Month: September 2014

Guinevere’s Story

guinWe have been so grateful for the support  shown to us and our little hen, Guinevere, though we are realizing that many of you do not know exactly what is going on, and you may be interested.

This is her story so far:

Guinevere was happily eating, walking around, and cuddling on Sunday, September 21st.  The plan was that she would soon leave quarantine to become a companion for Nutmeg at the Triangle Chance for All microsanctuary.  Her caregivers, Linda and Alan, left the house to go shopping, planning to pick up raspberries for Guin, since they are her favorite treat in all the world.

When they returned, Guinevere’s right leg was four times the size of her left.  She was still acting well, but this felt like an emergency.  Of course, this happened on a Sunday, so the long wait for the vet’s office to open began.

Justin and Linda took Guinevere in on Monday afternoon, and Dr. Burkett diagnosed Guin as having an abscess due to what he believed to be a snake bite that probably occurred several weeks prior. Guin stayed at the vet’s overnight, with the plan that her leg would be opened and the abscess drained on Tuesday.  Dr. B also planned to clean a buildup of fecal material from her vent while she was sedated.

On Tuesday, we waited to hear from the vet. He called with news very close to closing time. Again, Justin and Linda headed for the vet’s, where Dr. B told them that he had found no abscess, but instead, a great deal of inflammation. He had sent some tissue to the lab to perform a culture and find out more.

He was equally concerned about her vent.  He had anticipated an easy removal of built-up fecal material, but the more he worked, the more appeared.  Bits of tissue began to peel off with the fecal material, so he stopped working. He believes Guin has a neurological deficit in the area, most likely caused by the same snake bite that caused so much inflammation in her leg. This means she will likely have issues with incontinence for the rest of her life.

Dr. Burkett sent Guin home with a bandaged leg and instruction on her care, after Linda received a crash course in chicken medicating.  This proved very easy, despite Guinevere’s loss of appetite and energy.

On Friday, we were instructed to remove Guin’s bandage. If her leg was blacker than before (which would mean there was more necrotic tissue), we were told bring her back in. It was, so Justin and Linda headed back to the office on Friday evening.

They were told that her leg will get worse before it gets better.  At some point, the necrotic tissue will slough off, and it will take months for her to recover. They were shown how to bandage her leg and what to look for.  Her weight loss was a concern, so Dr. Burkett and vet tech Rebecca demonstrated tube feeding.  Guinevere came back home with bags full of medications and materials for her care.

A change in medication proved very helpful, and Guin is eating quite robustly though there are still periods of concern about her appetite. Linda and Rosemary managed their first tube feeding, which went well. Linda and Alan changed Guinevere’s bandage for the first time yesterday, and were pleasantly surprised by how well Guin took it.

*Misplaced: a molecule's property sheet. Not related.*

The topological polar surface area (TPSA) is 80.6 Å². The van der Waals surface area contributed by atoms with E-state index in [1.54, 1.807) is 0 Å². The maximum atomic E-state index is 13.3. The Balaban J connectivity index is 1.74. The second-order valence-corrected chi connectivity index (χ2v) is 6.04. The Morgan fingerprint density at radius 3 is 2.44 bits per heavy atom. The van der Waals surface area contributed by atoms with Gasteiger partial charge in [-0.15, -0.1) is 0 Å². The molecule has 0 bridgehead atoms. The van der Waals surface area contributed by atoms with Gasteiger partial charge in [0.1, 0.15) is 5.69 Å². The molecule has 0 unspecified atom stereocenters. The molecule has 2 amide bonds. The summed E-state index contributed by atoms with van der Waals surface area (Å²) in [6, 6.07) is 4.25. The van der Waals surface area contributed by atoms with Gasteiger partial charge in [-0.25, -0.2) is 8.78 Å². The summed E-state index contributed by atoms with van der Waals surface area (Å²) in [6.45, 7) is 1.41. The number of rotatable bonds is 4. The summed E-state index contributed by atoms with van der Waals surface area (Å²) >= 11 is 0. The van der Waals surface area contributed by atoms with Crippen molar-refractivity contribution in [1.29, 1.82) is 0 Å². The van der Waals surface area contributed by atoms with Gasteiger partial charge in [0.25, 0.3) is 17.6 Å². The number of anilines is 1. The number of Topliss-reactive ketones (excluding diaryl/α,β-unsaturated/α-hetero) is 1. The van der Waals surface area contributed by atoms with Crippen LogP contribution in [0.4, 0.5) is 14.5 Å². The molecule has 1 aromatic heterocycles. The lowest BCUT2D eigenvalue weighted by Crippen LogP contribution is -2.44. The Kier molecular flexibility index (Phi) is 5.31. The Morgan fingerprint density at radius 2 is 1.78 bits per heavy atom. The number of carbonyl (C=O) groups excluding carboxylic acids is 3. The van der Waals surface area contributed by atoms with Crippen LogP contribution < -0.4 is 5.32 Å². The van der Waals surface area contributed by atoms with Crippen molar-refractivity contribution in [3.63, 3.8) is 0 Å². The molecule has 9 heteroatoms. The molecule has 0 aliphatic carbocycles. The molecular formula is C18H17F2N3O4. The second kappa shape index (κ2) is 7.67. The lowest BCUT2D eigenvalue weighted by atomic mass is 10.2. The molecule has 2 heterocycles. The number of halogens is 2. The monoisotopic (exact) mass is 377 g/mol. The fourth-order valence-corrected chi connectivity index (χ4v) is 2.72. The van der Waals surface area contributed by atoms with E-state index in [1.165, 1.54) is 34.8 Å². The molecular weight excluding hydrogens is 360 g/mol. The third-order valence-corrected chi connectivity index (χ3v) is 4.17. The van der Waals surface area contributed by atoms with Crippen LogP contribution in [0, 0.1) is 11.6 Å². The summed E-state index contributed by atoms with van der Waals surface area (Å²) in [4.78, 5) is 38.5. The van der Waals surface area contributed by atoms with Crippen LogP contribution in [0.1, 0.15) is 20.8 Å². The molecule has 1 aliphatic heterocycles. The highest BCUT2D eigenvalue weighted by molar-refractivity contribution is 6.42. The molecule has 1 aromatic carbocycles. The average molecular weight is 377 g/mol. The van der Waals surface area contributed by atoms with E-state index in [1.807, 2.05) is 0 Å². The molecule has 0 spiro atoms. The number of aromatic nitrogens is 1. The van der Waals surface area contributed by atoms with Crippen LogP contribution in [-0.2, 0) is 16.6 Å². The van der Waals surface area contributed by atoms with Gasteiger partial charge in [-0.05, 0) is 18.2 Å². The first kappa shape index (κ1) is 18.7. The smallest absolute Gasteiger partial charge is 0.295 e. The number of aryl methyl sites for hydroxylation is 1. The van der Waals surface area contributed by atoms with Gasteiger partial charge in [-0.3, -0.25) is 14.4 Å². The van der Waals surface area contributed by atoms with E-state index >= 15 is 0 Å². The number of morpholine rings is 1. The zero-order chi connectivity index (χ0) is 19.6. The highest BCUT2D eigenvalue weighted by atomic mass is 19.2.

All of us at Triangle Chance for All are committed to Guinny’s recovery process for the long haul.  She will remain with Linda and Alan, as she knows them best, and we are doing all we can to reduce her stress.

We know this is a lot to take in, but we want all of our supporters to know that we will care for Guinevere the way we would take care of any loved one, making her quality of life our absolute top priority. She will get the best care we can possibly provide until she is healed and healthy again.

We know you will keep her and us in your thoughts, and that means so much to all of us.

If you would like to help us in caring for Guinevere during her recovery, you can contribute, or you can donate some of her medical supplies through Guinevere’s Amazon wish list.


Guinevere: Ups and Downs…and Ups

I woke at 4am feeling both dread and determination at the possibility that I’d need to gently guide a feeding tube down Guinevere’s throat to provide her with the nourishment she needs to heal.

A trip to the vet’s last night (Dr. Burkett, Rebecca, the vet tech, and Michael at the front desk all stayed long beyond closing time to help Guin and to advise us on her care; such caring people!) revealed that our little hen had lost an alarming amount of weight very quickly, so tube feeding seemed imperative.

Guinny had other ideas, and she ate! We’re hoping the universe is kind to us and this very sweet and fragile girl for the rest of the day.

She is resting now. Sleep deep and long, and get well, Guinevere. Know that you’re loved.

– Linda Nelson

Vegan Lime Curd

Lime is to me as chocolate is to most people, so I really feel excited to share this recipe with you! What is more tart, tangy, and refreshing than fresh lime?

– Linda Nelson

Vegan Lime Curd


1 cup lime juice (please use fresh squeezed juice; it makes a huge difference!)
2 cups organic/vegan granulated sugar
zest of two or three limes
1/2 cup vegan butter
1/2 cup cornstarch mixed with 3/4 cup warm water (please mix very well so there are no lumps)


Mix the lime juice and the sugar in a pot, and stir constantly as it comes to a boil over medium-high heat. Reduce the heat as soon
as boiling starts to medium, add the zest and butter, and stir as the butter melts.

Slowly stir in the cornstarch and water mixture, and stir until the mixture thickens. When it reaches the point where it thickly coats the spoon, you’re done.